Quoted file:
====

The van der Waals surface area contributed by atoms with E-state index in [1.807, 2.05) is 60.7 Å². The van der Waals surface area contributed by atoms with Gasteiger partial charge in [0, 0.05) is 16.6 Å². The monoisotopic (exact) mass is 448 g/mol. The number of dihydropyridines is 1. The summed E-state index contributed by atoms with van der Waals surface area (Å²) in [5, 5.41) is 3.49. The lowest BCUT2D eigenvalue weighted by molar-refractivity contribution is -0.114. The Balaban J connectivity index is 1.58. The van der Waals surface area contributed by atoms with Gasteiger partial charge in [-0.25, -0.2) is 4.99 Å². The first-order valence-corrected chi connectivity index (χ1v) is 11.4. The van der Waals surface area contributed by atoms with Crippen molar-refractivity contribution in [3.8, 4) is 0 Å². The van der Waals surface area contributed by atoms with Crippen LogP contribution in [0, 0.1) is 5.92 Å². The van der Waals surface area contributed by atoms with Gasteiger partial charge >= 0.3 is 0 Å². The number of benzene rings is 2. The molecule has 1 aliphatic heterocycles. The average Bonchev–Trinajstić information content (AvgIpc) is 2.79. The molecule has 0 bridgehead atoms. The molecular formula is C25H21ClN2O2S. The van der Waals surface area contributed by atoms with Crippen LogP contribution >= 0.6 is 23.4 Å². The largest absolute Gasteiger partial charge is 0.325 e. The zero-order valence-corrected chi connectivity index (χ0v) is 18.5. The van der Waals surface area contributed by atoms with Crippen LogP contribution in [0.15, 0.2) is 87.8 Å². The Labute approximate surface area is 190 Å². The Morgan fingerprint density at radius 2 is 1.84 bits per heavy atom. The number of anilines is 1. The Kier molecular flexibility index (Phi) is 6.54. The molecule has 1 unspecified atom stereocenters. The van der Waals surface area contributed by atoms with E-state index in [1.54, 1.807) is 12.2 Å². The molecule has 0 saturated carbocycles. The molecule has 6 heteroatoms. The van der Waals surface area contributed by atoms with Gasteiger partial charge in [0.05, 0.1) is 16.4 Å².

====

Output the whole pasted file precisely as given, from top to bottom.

The van der Waals surface area contributed by atoms with E-state index in [1.807, 2.05) is 60.7 Å². The van der Waals surface area contributed by atoms with Gasteiger partial charge in [0, 0.05) is 16.6 Å². The monoisotopic (exact) mass is 448 g/mol. The number of dihydropyridines is 1. The summed E-state index contributed by atoms with van der Waals surface area (Å²) in [5, 5.41) is 3.49. The lowest BCUT2D eigenvalue weighted by molar-refractivity contribution is -0.114. The Balaban J connectivity index is 1.58. The van der Waals surface area contributed by atoms with Gasteiger partial charge in [-0.25, -0.2) is 4.99 Å². The first-order valence-corrected chi connectivity index (χ1v) is 11.4. The van der Waals surface area contributed by atoms with Crippen molar-refractivity contribution in [3.8, 4) is 0 Å². The van der Waals surface area contributed by atoms with Crippen LogP contribution in [0, 0.1) is 5.92 Å². The van der Waals surface area contributed by atoms with Gasteiger partial charge >= 0.3 is 0 Å². The number of benzene rings is 2. The molecule has 1 aliphatic heterocycles. The average Bonchev–Trinajstić information content (AvgIpc) is 2.79. The molecule has 0 bridgehead atoms. The molecular formula is C25H21ClN2O2S. The van der Waals surface area contributed by atoms with Crippen LogP contribution >= 0.6 is 23.4 Å². The largest absolute Gasteiger partial charge is 0.325 e. The zero-order valence-corrected chi connectivity index (χ0v) is 18.5. The van der Waals surface area contributed by atoms with Crippen LogP contribution in [0.15, 0.2) is 87.8 Å². The Labute approximate surface area is 190 Å². The Morgan fingerprint density at radius 2 is 1.84 bits per heavy atom. The number of anilines is 1. The Kier molecular flexibility index (Phi) is 6.54. The molecule has 1 unspecified atom stereocenters. The van der Waals surface area contributed by atoms with E-state index in [1.54, 1.807) is 12.2 Å². The molecule has 0 saturated carbocycles. The molecule has 6 heteroatoms. The van der Waals surface area contributed by atoms with Gasteiger partial charge in [0.05, 0.1) is 16.4 Å².